New York City officials are stepping up enforcement of Local Law 10, which regulates building facades, after debris falling from a Manhattan building killed a city-based project management firm executive on Dec. 17. Industry members are calling for beefed up enforcement of existing statutes in the city and elsewhere in the U.S.
Erica Tishman, 60, an architect and vice president of Manhattan-based Zubatkin Owner Representation LLC, died after being struck by debris that fell from a brick tower at 729 Seventh Ave., near W. 49th Street in Manhattan’s midtown section. The city Dept. of Buildings (DOB) announced Dec. 30 that it would ramp up inspections, more strongly enforce Local Law 10 and add 12 new inspectors.
A larger workforce could help prevent violations that turn into fatalities, including the one last month. On April 29, the department issued a Class 1 violation after an inspector observed defects on the Seventh Ave. building’s facade and ordered the owner, an LLC controlled by Himmel + Meringoff Properties, to make repairs and implement safety measures, according to job filings. On July 24, a follow-up violation was issued to the same address for failure to resolve the citation issued in April.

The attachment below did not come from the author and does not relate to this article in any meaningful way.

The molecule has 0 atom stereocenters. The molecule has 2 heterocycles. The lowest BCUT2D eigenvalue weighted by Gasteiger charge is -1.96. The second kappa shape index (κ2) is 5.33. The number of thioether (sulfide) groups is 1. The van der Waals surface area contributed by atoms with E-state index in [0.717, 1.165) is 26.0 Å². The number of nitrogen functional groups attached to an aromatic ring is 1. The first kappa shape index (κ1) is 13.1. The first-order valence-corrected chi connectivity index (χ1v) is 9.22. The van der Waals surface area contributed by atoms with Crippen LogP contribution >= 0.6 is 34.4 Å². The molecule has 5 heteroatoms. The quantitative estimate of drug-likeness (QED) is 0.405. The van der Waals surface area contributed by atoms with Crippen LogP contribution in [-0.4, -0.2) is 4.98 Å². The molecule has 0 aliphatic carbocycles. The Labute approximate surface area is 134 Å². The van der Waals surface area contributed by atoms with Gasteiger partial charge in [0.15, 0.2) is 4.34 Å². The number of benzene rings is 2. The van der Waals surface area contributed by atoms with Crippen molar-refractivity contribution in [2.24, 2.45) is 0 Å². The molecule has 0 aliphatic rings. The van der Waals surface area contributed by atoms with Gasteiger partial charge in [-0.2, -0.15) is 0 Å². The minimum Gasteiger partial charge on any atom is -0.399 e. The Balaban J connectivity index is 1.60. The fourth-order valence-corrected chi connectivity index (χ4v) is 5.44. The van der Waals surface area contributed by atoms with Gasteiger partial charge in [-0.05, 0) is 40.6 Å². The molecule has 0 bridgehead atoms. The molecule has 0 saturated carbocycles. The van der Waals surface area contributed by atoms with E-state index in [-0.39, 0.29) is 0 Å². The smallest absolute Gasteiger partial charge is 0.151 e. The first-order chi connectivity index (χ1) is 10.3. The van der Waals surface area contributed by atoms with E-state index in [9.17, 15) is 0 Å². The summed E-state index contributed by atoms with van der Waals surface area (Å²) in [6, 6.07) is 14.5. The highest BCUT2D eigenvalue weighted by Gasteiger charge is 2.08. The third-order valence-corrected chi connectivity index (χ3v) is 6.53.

At the time Tishman died, the building’s owner had filed an application for work to repair the facade, which was approved Oct. 1. However, according to the DOB, none of the planned repairs had been performed as of Dec. 17.
The owner claims in a lawsuit filed Dec. 26 that an adjacent property owner had refused to grant access for repairs.
According to DOB records, the department has issued 20 violations associated with 729 Seventh Ave. since 1988, with five in the last five years.
Citywide, the department has issued more than 87,000 violations during the last 12 months for facades, elevators, cranes, boilers and construction safety—underscoring the need for more inspectors.
“We want more close-up, hands-on inspections,” DOB Commissioner Melanie La Rocca says. She hopes the department can prevent owners from lagging in implementing remedies after they receive citations. “If we want compliance, we need to see more inspectors on the street … and removing any potential opportunities of owners not complying,” she adds.
Local Law 10, adopted in 1980 after a college freshman was killed by facade debris, requires a licensed architect or engineer to make periodic inspections of the facades of buildings that are more than six stories high. Unsafe conditions must be promptly repaired.
Going forward, La Rocca says, the owner of a building with an unsafe facade will face swifter enforcement action and undergo follow-up inspections conducted within 60 days of the most severe violation. Inspections will continue until the situation is resolved. If the owner does not make repairs or install safety measures, the city will have the work performed at the owner’s expense.